As Nelson Mandela and his comrades were convicted of sabotage and sentenced to life imprisonment in June 1964, the underground freedom movement in South Africa was unraveling. Many black activists were imprisoned, while many of their white comrades fled the country. One of the few who remained behind was Bram Fischer, a respected Afrikaner lawyer who had defended Mandela even while serving as secret leader of the outlawed Communist Party. He was charged later that year with party membership and was in the midst of his own trial when he decided the time had come to go underground.
JOHANESBURG– On a Friday night in late January 1965, Bram Fischer’s Volkswagen pulled out of the driveway on Beaumont Street. His daughter Ilse was behind the wheel, his friend Pat Davidson in the passenger seat, and wedged on the floor behind was Bram himself. Ilse drove around aimlessly for a while to lose anyone tailing them, then made her way to nearby Killarney, where a young man met the car. Bram popped out and the young man took him off to a secret location. Ilse and Pat drove home, where Ilse drew the curtains and pretended Bram was still there. She even set out meals for him and she and Pat spoke as if he were in the next room so that police listening in would not realize he was gone.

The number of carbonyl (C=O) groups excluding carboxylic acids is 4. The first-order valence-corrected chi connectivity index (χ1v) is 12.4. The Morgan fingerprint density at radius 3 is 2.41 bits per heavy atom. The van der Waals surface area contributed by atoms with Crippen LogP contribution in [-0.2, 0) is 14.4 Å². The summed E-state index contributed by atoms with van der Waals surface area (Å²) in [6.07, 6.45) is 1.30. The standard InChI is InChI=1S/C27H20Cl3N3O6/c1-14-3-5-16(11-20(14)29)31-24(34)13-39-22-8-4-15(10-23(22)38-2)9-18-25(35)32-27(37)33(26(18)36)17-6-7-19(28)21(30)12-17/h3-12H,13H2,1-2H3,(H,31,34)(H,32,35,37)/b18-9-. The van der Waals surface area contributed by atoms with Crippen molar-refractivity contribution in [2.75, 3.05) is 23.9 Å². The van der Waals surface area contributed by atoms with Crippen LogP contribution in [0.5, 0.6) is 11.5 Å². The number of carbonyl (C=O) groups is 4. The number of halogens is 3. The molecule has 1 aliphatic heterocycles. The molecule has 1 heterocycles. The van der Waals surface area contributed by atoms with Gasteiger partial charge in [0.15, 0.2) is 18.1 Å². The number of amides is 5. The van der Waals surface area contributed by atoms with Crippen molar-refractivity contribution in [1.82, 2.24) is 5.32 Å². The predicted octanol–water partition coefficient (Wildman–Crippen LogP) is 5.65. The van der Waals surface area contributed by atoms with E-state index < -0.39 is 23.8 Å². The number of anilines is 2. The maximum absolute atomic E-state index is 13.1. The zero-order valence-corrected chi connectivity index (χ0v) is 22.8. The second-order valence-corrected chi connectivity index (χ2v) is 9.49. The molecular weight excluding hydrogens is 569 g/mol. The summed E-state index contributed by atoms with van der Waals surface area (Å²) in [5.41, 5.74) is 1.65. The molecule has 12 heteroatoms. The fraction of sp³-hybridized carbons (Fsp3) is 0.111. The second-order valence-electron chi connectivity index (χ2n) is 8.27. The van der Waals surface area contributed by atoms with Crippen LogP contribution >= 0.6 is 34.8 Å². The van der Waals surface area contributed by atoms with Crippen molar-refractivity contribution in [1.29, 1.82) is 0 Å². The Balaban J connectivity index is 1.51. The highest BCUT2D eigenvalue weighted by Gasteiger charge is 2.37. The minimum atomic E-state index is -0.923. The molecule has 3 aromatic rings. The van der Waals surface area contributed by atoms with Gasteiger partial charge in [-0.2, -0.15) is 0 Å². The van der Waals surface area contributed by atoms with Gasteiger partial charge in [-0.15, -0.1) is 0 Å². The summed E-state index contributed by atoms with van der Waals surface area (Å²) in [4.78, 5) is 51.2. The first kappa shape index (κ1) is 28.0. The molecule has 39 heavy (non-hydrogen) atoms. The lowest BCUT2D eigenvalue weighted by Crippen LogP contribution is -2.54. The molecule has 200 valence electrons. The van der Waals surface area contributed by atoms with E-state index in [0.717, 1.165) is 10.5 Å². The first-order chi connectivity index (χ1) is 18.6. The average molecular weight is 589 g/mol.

Monday morning in court the surprise was sprung. Bram’s lawyer read a letter in which Bram announced his decision, explaining that his prime motivation for going underground was his fear that white complacency would lead to widespread bloodshed. “If by my fight I can encourage even some people to think about, to understand and to abandon the policies they now so blindly follow, I shall not regret any punishment I may incur,” he wrote.
The State was outraged by Bram’s flight. J.H. Liebenberg, the prosecutor, called it “the desperate act of a desperate man, and the action of a coward.” But there was no concealing the fact that Special Branch had been caught completely by surprise. Offering what he called “a substantial reward,” General Keevy, Commissioner of Police, said Bram was “somewhere between the South Pole and North Pole.”